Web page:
Johns Pass

Inshore, Near Shore, Offshore

Hubbards Marina September 28, 2015

Inshore- The snook bite in the early mornings has been hot lately reports Jeb Grant aka ‘Smokey’ who is our first mate aboard our 5 hour half days. He’s been showing up early to work to soak a hand line for snook under the dock. We use 60lb monofilament and a 7ot circle hook with a live pinfish and let them swim freely under the dock and around the pilings and the snook have been gulping them up within minutes when feeding. The hand line gives you more control and less stretch since the bend of the rod allows the snook lots of room to break you off the hand line doesn’t and also allows us to quickly return the fish without letting him injure himself on the pilings or get over tired. However, we don’t recommend this to first timers it can be dangerous if not properly executed you could end up with torn of fingers or severely cut palms. The tarpon are still being spotted at night all the way till morning. Trout are active around the dock lights and on the deeper water grass flats. The small white bait is plentiful inside the bays and in the passes. It should be getting bigger and better soon and these are what most inshore species are hitting on most often. The mangroves under Johns Pass Bridge are very excited about these bait balls moving through and have been feeding voraciously.

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Photo: Bo Janecka shows off his gag grouper. – hubbardsmarina.com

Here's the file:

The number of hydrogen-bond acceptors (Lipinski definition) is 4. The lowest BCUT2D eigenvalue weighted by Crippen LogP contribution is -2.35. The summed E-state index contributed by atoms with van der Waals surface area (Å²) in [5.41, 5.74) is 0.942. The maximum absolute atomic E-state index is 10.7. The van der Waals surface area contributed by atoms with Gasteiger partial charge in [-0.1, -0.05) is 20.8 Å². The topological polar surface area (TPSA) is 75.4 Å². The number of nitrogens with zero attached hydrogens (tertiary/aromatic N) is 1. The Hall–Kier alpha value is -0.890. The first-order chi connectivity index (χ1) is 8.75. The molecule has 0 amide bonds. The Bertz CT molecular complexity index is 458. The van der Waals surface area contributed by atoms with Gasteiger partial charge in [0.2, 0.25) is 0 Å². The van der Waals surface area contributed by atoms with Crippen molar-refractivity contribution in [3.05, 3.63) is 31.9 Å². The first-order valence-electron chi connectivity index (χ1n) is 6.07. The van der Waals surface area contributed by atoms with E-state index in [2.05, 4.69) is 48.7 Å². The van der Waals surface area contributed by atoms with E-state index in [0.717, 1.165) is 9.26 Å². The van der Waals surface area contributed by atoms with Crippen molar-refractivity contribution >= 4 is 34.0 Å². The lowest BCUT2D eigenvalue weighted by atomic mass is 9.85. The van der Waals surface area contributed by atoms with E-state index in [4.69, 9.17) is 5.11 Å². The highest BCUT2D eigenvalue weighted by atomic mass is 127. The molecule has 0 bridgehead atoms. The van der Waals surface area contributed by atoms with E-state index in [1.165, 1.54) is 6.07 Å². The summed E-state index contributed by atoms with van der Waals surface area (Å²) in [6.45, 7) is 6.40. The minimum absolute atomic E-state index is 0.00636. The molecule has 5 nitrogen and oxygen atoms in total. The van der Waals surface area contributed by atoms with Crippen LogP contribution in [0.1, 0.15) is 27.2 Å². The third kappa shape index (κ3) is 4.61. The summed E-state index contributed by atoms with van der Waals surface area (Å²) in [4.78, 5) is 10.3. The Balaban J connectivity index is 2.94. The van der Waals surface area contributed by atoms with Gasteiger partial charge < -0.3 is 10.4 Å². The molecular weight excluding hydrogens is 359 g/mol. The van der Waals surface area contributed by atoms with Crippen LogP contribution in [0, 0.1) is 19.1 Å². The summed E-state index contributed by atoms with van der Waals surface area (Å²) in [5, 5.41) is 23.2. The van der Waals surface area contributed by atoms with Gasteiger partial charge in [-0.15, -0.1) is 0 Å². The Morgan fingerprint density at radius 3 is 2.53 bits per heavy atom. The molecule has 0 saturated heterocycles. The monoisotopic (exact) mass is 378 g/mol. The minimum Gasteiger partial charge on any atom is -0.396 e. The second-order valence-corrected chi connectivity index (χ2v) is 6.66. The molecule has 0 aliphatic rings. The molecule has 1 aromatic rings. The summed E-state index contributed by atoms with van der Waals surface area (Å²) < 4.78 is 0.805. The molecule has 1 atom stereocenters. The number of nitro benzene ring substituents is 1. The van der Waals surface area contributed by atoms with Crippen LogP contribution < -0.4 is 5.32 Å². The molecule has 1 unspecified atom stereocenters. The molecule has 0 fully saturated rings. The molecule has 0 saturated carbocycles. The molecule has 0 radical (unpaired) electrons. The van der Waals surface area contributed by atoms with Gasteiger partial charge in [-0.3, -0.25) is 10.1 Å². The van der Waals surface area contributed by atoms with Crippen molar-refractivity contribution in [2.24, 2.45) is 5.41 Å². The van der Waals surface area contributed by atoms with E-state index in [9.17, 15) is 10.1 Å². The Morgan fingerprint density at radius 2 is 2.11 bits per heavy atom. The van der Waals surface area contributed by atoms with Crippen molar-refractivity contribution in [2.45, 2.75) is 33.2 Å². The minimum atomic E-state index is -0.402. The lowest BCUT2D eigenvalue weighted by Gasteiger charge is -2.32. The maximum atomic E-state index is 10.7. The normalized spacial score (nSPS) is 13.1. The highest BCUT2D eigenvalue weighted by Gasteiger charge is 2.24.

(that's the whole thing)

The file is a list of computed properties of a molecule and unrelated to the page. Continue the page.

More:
Near shore- The snapper near shore have been biting well when the weather cooperates. Lately the tight gradient of high pressure around our area has been making morning and afternoon weather unpredictable and a bit explosive. These storms play havoc with the barometer and have been making the bite near shore tough and the rides uncomfortable. We are looking forward to a break in this past after this weekend is over. The grouper have been decent on the flat hard bottom when we can get out there to them and today’s ten hour should do well in the deeper near shore waters where the storms don’t have quite the same effect as they do in the shallower waters. Sharks are plentiful this time of year and are being seen and caught in the back bays, on the beaches, in the passes and often near shore. On a recent shark trip we were catching tons of decent sharks but even the four and five foot sharks are being swallowed whole by monster goliath grouper!

Offshore- Gag grouper are biting well in the deep offshore waters but seems to be few and far between and it doesn’t help to have guests using light tackle loosing monster gags. As soon as the first grouper gets into the rocks he starts his grunting and the bite is OVER for the entire boat. Every additional grouper that gets into the rocks exponentially increases the chances for the bite to shut down entirely. This is what makes grouper fishing from a party boat so frustrating for guests but especially for the captains since we know the fish are there and were even hooking them but guests are losing them to the bottom. Snapper are also biting well too and they are reaching the peak of their spawning season. The vermillion snapper are the biggest they can be this time of year. The warmer waters have brought more numbers of yellowtail snapper to our area and were getting some big ones. We even caught a yellow eye snapper on a recent 39 hour trip at Hubbard’s Marina.

Written by: Capt. Mark and Dylan Hubbard

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